For newly-minted digital project managers, concrete advice about how to do your job can be difficult to come by. This is why we set out to create the playbook for digital project management with our community of 900+ project managers, to help new and established project managers navigate their roles and responsibilities.
By 2027, experts predict that the number of employed project managers will increase by 33%, or by close to 22 million project managers. PMs will be especially needed in industries like information services and publishing, management and professional services, finance and insurance, and healthcare.
As more people enter the workforce or choose a career in digital project management, there is a need for more information on the ins and outs of the job for those considering it. Things like project management training and project management courses are a big help, but what about good old-fashioned advice from someone working in the field?
I asked our community of DPM members to weigh in on their best advice for new project managers for those of you just starting out or considering a career in the field.
Here’s what our DPM experts had to say.
4 Pieces Of Advice For New Project Managers From DPM Experts
The responses we received in our member’s forum covered a wide range of advice that new project managers can build into their workflow and projects immediately.
1. Practice Your People Skills
In his advice, Galen Low referred to building and using your people skills as “social engineering”. This involves motivating your team members to do what’s necessary to get the project done using a variety of methods.
According to Galen, “to get the job done, you’re likely going to have to charm, barter, beg, flatter, manipulate, and otherwise persuade team members, fellow PMs, line managers, directors, and executives to keep the tides tilted to your advantage.”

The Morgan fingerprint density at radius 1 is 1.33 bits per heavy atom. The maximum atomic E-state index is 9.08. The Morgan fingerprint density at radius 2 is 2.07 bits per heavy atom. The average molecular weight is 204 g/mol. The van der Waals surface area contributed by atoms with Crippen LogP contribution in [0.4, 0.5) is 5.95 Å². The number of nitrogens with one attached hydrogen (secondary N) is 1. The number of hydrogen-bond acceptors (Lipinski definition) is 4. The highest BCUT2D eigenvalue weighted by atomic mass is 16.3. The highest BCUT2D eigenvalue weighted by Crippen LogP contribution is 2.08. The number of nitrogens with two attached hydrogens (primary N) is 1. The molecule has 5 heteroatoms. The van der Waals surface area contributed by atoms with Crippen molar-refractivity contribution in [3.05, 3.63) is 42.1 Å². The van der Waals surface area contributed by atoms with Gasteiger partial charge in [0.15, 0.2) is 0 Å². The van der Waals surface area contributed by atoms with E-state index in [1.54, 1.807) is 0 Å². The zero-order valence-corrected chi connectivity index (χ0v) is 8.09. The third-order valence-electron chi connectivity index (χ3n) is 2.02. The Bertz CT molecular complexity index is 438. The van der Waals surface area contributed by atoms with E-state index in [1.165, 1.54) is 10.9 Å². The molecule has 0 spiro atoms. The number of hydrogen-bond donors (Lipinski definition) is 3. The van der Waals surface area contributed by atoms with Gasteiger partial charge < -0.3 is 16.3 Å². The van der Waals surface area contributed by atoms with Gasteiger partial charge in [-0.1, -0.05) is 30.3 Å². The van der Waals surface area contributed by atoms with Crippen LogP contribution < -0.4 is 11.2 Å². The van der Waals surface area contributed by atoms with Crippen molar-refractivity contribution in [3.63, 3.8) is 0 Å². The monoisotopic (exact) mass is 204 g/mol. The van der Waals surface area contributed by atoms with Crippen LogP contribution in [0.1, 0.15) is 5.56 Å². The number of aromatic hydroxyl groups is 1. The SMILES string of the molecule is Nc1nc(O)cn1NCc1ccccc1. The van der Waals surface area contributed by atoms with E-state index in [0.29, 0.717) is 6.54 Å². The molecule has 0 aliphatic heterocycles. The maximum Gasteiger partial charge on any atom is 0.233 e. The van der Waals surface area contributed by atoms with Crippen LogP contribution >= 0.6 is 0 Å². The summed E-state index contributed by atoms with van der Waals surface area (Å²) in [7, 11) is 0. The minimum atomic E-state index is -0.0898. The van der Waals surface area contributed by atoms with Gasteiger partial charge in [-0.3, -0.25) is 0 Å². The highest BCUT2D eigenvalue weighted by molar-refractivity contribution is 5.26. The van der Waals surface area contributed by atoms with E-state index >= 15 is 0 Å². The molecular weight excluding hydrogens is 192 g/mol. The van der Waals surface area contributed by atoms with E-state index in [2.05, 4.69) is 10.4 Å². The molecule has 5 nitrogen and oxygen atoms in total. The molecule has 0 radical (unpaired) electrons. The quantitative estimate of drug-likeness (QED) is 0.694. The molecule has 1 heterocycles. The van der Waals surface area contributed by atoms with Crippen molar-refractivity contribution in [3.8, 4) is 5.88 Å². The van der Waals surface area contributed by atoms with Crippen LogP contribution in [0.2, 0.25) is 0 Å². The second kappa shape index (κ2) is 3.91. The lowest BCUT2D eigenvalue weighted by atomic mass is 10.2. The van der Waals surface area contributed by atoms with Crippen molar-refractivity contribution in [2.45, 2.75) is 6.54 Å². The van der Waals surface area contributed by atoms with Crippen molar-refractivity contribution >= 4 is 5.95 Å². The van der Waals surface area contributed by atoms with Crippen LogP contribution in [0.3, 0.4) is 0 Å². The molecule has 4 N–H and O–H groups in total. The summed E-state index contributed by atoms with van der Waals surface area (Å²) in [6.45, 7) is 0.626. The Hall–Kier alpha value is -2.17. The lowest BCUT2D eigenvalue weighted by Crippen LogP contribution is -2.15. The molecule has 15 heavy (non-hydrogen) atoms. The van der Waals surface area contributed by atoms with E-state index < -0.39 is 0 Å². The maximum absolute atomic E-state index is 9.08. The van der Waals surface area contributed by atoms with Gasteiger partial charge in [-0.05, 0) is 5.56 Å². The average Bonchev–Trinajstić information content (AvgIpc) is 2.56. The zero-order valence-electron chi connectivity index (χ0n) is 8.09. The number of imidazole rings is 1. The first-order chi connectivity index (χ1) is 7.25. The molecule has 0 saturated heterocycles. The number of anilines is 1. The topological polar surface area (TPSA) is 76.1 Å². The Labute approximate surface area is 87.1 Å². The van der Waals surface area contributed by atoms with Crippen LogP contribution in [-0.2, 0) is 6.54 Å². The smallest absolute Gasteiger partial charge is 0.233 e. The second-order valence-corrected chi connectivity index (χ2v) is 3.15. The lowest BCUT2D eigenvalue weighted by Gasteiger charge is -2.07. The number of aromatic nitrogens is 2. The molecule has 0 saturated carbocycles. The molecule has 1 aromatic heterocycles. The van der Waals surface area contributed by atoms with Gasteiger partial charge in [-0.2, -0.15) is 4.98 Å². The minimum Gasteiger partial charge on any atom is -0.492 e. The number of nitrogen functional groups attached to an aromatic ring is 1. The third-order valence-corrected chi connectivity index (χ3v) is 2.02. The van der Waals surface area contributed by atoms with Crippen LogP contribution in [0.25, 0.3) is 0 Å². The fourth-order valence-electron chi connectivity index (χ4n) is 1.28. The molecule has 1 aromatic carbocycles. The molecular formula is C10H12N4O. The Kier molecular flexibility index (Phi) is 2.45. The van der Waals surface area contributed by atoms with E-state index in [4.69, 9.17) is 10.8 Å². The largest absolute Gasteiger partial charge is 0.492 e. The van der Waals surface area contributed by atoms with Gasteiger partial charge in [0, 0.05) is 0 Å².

But he cautions against crossing any lines with unethical behaviour: “…even as you traverse the grey areas, know where to draw the line between ethical and unethical. A ‘lie, steal, and cheat’ approach might work once, but won’t get you very far in the end.”
2. Invite Yourself To Meetings
Sally Shaughnessy’s advice is to attend as many meetings as you can, especially those that are relevant to the type of work you are doing or the type of PM role you have.
Here’s Sally: “Try to get an invite to as many creative and technical meetings as possible, even if you have to bill it to training (that’s for my fellow agency PMs!).”
And while you’re in those meetings, she also says it’s important that you’re “listening [to] the conversations, hearing the verbiage used, how they are approaching the problems to solve, what tools they are using…”
3. Have Regular Check-Ins
Sally also talked about the importance of conducting check-ins with both your teammates and your boss on a regular basis. According to her, “When you connect with people and understand their working styles, their personalities and what’s happening in their lives you will be able to manage expectations and set them up for success in a more thoughtful way.”
4. Keep Asking Stupid Questions
Ben Aston’s advice is all about getting past worrying about whether asking questions will make you look like you don’t know what you’re doing.
Ben says that when it comes to not knowing or understanding something, “it becomes a problem when we don’t try and solve that”, and questions are the best way to solve it.
Here’s Ben: “Being able to get over yourself and your ego and ask questions that could make you seem ignorant and look stupid is a great way to learn, and learn quickly.”
For more career advice from experts, check out this list of project managers to follow on social media.
What Do You Think?
Do you have any advice for new project managers? Have your say in our forum thread here, and make sure to weigh in on the other topics we’ve covered. You’ll also be able to connect with fellow project managers (a great resource for new PMs!). Access to the forum requires a membership.
Curious about the PM life? Check this out: Project Management Tasks: What Does A Digital PM Do All Day?